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2020 Ig Nobel Prizes

by Bethany Halford
September 17, 2020 | A version of this story appeared in Volume 98, Issue 36


Studies about vibrating earthworms, arachno-adverse entomologists, and alligators bellowing in helium garnered top honors at the 30th Ig Nobel Prize ceremony. The peculiar and popular prizes, which “honor achievements that make people LAUGH, then THINK,” were awarded virtually on Sept. 17 in an event that spanned six continents and allowed actual Nobel laureates to appear to pass the prizes off to the new Ig Nobelists through the ether of the internet. The magazine Annals of Improbable Research produced the event, and its editor, whimsical wit Marc Abrahams, served as master of ceremonies.

A team from Kent State University took home the Materials Science Prize for the paper “Experimental Replication Shows Knives Manufactured from Frozen Human Feces Do Not Work.” The team’s goal was to learn if there was any truth to the tale of an Inuit man who fashioned a knife from his own frozen feces and then used it to butcher a dog and transform its body into a sled and harness (J. Archaeol. Sci.: Rep. 2019, DOI: 10.1016/j.jasrep.2019.102002).

A picture of an earthworm.
Credit: Shutterstock
Shake it up: By vibrating earthworms, researchers hope to push the frontiers of chaotic behavior in biological systems.

Swinburne University of Technology’s Ivan Maksymov and Andrey Pototsky won this year’s Physics Prize “for determining, experimentally, what happens to the shape of a living earthworm when one vibrates the earthworm at high frequency” (Sci. Rep. 2020, DOI: 10.1038/s41598-020-65295-4).

This year’s Entomology Prize was awarded to Richard S. Vetter, a retired researcher from the University of California, Riverside, who conducted a survey that showed that many entomologists, who study insects, are afraid of spiders, which are creepy and crawly but not insects. The results of Vetter’s survey were published in American Entomologist under the title “Arachnophobic Entomologists: When Two More Legs Makes a Big Difference” (2013, DOI: 10.1093/ae/59.3.168).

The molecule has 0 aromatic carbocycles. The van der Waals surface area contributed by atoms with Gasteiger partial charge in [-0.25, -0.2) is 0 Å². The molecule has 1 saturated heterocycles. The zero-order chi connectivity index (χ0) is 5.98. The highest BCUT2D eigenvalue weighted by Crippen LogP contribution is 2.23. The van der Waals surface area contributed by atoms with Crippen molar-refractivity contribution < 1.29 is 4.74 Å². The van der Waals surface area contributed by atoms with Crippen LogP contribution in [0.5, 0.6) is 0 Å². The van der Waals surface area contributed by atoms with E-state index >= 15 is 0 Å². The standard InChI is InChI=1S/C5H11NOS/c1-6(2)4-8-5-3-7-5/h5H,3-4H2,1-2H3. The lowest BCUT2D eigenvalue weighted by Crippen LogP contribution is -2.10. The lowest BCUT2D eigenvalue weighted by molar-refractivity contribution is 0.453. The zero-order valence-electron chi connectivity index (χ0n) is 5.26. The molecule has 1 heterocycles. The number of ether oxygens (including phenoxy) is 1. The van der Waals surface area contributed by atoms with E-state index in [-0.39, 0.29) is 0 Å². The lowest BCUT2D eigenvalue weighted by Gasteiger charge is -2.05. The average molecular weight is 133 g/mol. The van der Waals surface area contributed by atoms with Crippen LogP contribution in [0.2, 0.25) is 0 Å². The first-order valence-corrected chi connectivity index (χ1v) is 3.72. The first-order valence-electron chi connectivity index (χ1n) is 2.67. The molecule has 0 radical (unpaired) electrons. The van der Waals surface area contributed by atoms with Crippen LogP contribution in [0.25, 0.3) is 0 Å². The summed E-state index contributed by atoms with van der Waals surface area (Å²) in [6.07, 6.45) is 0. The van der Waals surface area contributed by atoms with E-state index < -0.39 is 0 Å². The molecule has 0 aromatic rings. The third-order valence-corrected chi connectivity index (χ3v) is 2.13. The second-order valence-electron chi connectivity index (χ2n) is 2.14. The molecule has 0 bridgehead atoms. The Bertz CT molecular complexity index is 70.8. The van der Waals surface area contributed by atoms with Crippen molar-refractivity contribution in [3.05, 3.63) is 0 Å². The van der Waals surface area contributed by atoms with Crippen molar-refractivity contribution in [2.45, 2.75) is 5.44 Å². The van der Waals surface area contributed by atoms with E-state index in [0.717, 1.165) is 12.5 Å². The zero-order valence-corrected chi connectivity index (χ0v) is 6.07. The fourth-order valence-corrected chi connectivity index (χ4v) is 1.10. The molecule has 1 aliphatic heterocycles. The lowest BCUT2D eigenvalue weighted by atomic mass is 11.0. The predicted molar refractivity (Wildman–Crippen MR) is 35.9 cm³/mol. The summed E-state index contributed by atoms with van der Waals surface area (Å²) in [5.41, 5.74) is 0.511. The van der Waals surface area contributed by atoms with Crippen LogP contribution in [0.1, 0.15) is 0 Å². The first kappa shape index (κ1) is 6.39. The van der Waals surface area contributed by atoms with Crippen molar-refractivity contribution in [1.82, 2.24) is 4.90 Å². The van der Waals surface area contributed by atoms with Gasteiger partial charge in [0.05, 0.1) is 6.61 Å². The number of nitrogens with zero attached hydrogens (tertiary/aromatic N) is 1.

A bearded man with a towel around his head plucks his right eyebrow with tweezers.
Credit: Shutterstock
Plucky: Narcissists sport distinctive eyebrows.

The 2020 Psychology Prize will undoubtedly raise some eyebrows. Miranda Giacomin, of MacEwan University, and Nicholas O. Rule, of the University of Toronto, plucked that honor “for devising a method to identify narcissists by examining their eyebrows.” Their study shows that distinctive eyebrows may be a sign that someone is a narcissist. “Because grandiose narcissists strongly desire recognition and admiration, they may seek to maintain distinct eyebrows to facilitate others’ ability to notice, recognize, and remember them, thereby increasing their likability and reinforcing their overly positive self-views,” the researchers write (J. Pers. 2018, DOI: 10.1111/jopy.12396).

An international team led by Abertay University’s Christopher D. Watkins claimed the Economics Prize “for trying to quantify the relationship between different countries’ national income inequality and the average amount of mouth-to-mouth kissing” (Sci. Rep. 2019, DOI: 10.1038/s41598-019-43267-7).

Psychiatrists at the University of Amsterdam won the Medicine Prize “for diagnosing a long-unrecognized medical condition: Misophonia, the distress at hearing other people make chewing sounds” (PLOS One 2013, DOI: 10.1371/journal.pone.0054706).

Five professional hit men in China were awarded the Management Prize for subcontracting a murder for hire to one another “with each subsequently enlisted hitman receiving a smaller percentage of the fee, and nobody actually performing a murder.”

This Year’s Ig Nobel for Peace went to the governments of India and Pakistan “for having their diplomats surreptitiously ring each other’s doorbells in the middle of the night, and then run away before anyone had a chance to answer the door,” as documented in news reports.

A Chinese alligator tied to a bunch of helium-filled balloons.
Credit: Will Ludwig/C&EN/Shutterstock
Squeaky bellows: Scientists studied the vocalizations that Chinese alligators make when they breathe helium.

Researchers led by Stephan A. Reber, of Lund University, and W. Tecumseh Fitch, of the University of Vienna, earned the Acoustics Prize “for inducing a female Chinese alligator to bellow in an airtight chamber filled with helium-enriched air” (J. Exp. Biol. 2015, DOI: 10.1242/jeb.119552).

Finally, it wouldn’t be 2020 if there weren’t a nod to COVID-19. Several world leaders, including US president Donald J. Trump, Russian president Vladimir Putin, and UK prime minister Boris Johnson, were given the Medical Education Prize “for using the COVID-19 viral pandemic to teach the world that politicians can have a more immediate effect on life and death than scientists and doctors can.”

A recording of the Ig Nobel ceremony will be available at, and National Public Radio’s Science Friday will air an edited recording of the ceremony on Nov. 27, the day after US Thanksgiving.

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